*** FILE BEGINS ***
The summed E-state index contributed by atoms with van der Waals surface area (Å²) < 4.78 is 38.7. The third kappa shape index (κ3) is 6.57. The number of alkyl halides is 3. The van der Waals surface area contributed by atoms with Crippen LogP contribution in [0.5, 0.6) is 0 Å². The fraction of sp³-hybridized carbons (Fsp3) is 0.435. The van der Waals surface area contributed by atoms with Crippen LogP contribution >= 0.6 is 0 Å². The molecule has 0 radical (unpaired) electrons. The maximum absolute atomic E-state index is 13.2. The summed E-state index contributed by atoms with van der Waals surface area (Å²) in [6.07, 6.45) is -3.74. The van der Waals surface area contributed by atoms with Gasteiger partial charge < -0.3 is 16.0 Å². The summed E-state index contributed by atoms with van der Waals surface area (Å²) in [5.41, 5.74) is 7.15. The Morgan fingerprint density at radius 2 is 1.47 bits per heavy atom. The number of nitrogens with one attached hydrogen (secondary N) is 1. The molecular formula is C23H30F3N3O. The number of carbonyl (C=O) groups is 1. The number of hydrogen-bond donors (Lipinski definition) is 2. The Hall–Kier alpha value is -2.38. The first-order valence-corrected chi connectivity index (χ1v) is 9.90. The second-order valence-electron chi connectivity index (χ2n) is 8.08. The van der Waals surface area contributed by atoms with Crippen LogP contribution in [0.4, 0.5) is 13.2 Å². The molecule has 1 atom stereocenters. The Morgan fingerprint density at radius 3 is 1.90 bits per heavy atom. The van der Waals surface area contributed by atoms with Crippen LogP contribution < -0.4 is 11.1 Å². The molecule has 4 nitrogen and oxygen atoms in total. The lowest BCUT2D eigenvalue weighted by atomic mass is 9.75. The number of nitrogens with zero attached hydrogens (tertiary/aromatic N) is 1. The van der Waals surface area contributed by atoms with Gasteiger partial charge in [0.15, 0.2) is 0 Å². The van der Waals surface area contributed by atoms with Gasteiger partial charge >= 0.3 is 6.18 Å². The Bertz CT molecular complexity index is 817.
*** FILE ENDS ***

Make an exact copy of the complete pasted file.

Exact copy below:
The summed E-state index contributed by atoms with van der Waals surface area (Å²) < 4.78 is 38.7. The third kappa shape index (κ3) is 6.57. The number of alkyl halides is 3. The van der Waals surface area contributed by atoms with Crippen LogP contribution in [0.5, 0.6) is 0 Å². The fraction of sp³-hybridized carbons (Fsp3) is 0.435. The van der Waals surface area contributed by atoms with Crippen LogP contribution >= 0.6 is 0 Å². The molecule has 0 radical (unpaired) electrons. The maximum absolute atomic E-state index is 13.2. The summed E-state index contributed by atoms with van der Waals surface area (Å²) in [6.07, 6.45) is -3.74. The van der Waals surface area contributed by atoms with Gasteiger partial charge < -0.3 is 16.0 Å². The summed E-state index contributed by atoms with van der Waals surface area (Å²) in [5.41, 5.74) is 7.15. The Morgan fingerprint density at radius 2 is 1.47 bits per heavy atom. The number of nitrogens with one attached hydrogen (secondary N) is 1. The molecular formula is C23H30F3N3O. The number of carbonyl (C=O) groups is 1. The number of hydrogen-bond donors (Lipinski definition) is 2. The Hall–Kier alpha value is -2.38. The first-order valence-corrected chi connectivity index (χ1v) is 9.90. The second-order valence-electron chi connectivity index (χ2n) is 8.08. The van der Waals surface area contributed by atoms with Crippen LogP contribution in [0.4, 0.5) is 13.2 Å². The molecule has 1 atom stereocenters. The Morgan fingerprint density at radius 3 is 1.90 bits per heavy atom. The van der Waals surface area contributed by atoms with Crippen LogP contribution < -0.4 is 11.1 Å². The molecule has 4 nitrogen and oxygen atoms in total. The lowest BCUT2D eigenvalue weighted by atomic mass is 9.75. The number of nitrogens with zero attached hydrogens (tertiary/aromatic N) is 1. The van der Waals surface area contributed by atoms with Gasteiger partial charge in [0.15, 0.2) is 0 Å². The van der Waals surface area contributed by atoms with Gasteiger partial charge >= 0.3 is 6.18 Å². The Bertz CT molecular complexity index is 817.